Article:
CDZ Did the Democratic party really create Jim Crow laws and fight against Civil Rights?

Discussion in 'Clean Debate Zone' started by John Baron, Aug 27, 2017.

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Were Jim Crow laws part of a Democratic party strategy?

  1. Yes

    14 vote(s)
    93.3%
  2. No

    1 vote(s)
    6.7%
  3. Not sure

    0 vote(s)
    0.0%
  1. Moonglow
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    Moonglow Diamond Member

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    I know, the cops around here just do as they please...
     
  2. Luddly Neddite
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    Luddly Neddite Diamond Member

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    It has always been conservatives who have held countries back. At one time in the US, that was the Dems but its not now.

    Same with the Revolution. It was conservatives who spied for King George and the progressives who wanted to build a new country.

    It has never been a question of Republicans and Democrats but rather of progressive and regressive.
     
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  3. Toronado3800
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    Toronado3800 VIP Member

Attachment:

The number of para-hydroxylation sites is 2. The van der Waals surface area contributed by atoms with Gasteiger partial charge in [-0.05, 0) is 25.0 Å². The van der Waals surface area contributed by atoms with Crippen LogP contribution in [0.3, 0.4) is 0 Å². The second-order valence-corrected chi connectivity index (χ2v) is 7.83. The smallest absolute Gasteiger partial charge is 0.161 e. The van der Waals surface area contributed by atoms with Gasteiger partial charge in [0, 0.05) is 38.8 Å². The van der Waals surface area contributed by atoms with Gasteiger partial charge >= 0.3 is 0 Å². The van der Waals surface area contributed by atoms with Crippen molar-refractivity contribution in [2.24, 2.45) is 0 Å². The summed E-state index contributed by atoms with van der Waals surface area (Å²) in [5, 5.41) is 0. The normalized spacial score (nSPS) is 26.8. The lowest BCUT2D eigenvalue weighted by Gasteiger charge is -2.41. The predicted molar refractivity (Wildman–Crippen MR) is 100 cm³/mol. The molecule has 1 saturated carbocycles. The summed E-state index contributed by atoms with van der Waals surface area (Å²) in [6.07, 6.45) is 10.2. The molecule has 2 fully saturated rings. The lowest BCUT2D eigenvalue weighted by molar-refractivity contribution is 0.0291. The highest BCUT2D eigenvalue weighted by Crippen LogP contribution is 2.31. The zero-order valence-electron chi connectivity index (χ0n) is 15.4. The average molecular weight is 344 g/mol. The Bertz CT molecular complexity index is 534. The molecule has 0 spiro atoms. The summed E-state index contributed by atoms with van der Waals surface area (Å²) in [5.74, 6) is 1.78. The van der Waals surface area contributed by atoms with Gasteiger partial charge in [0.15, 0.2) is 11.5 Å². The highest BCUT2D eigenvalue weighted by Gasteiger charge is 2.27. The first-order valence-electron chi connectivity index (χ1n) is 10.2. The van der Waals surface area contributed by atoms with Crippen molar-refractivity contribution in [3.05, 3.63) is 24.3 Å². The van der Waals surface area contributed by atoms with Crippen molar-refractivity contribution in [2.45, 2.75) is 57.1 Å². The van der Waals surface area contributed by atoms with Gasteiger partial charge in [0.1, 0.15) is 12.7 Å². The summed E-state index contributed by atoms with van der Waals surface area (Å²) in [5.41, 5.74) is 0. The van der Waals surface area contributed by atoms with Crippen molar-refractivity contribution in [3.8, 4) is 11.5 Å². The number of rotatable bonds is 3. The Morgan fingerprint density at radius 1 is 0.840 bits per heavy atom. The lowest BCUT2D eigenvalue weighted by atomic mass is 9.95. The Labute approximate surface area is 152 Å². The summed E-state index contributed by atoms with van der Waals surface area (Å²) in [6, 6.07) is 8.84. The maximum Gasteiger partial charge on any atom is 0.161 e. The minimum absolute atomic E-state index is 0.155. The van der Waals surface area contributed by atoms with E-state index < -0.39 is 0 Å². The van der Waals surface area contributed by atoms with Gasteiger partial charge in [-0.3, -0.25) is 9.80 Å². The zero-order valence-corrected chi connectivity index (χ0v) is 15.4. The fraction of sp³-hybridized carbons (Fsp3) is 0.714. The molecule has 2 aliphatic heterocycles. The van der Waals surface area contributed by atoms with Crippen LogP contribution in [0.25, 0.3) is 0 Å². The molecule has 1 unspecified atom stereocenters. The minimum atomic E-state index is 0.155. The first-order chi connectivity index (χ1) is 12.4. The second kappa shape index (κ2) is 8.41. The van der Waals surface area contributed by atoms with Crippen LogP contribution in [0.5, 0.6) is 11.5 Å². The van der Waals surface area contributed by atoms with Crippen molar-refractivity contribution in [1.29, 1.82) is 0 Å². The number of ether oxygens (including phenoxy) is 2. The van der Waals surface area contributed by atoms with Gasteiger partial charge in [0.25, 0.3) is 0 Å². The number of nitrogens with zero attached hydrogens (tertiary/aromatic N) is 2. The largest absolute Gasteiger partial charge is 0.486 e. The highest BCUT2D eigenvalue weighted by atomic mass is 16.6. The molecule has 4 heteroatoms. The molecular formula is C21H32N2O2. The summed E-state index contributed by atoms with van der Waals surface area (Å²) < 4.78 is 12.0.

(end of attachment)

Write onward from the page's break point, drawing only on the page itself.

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    I am not herr to argue if welfare works or not, that is another topic.

    Do you think the pro welfare folks are trying to enslave the poor? Or they do it unintentionally?
     
  4. william the wie
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    william the wie Gold Member

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    yes,
     
  5. Picaro
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    Picaro Gold Member

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    Most states had laws similar, including most northern states. The Midwest had the most draconian 'Black Codes', and they made those even tougher in the 1850's. It was impossible for a black person to buy land in Illinois, or even make a living legally, and of course they had slavery as well, they just invented a new way to practice it, via debt slavery and selling convict labor to private businesses. Lincoln was a leader in strengthening the 'Black Codes' in Illinois in 1857. The state laws weren't called 'Jim Crow' everywhere, but they were the same as them, some were worse. Many of our gun control laws have racist roots, going back to colonial times.

    As for welfare, there is a lot of evidence for it being the black middle class using poor blacks as essentially hostages to use as weapons to extort bennies for themselves from local, state, and Federal govts. See Hugh Davis Graham's The Civil Rights Era for details on how that was enabled, and Patrick Moynihan's warnings on how that was going to turn out that proved to be spot on the money.

    A bit -off-topic, but provides a little context of conditions in the U.S. at the time: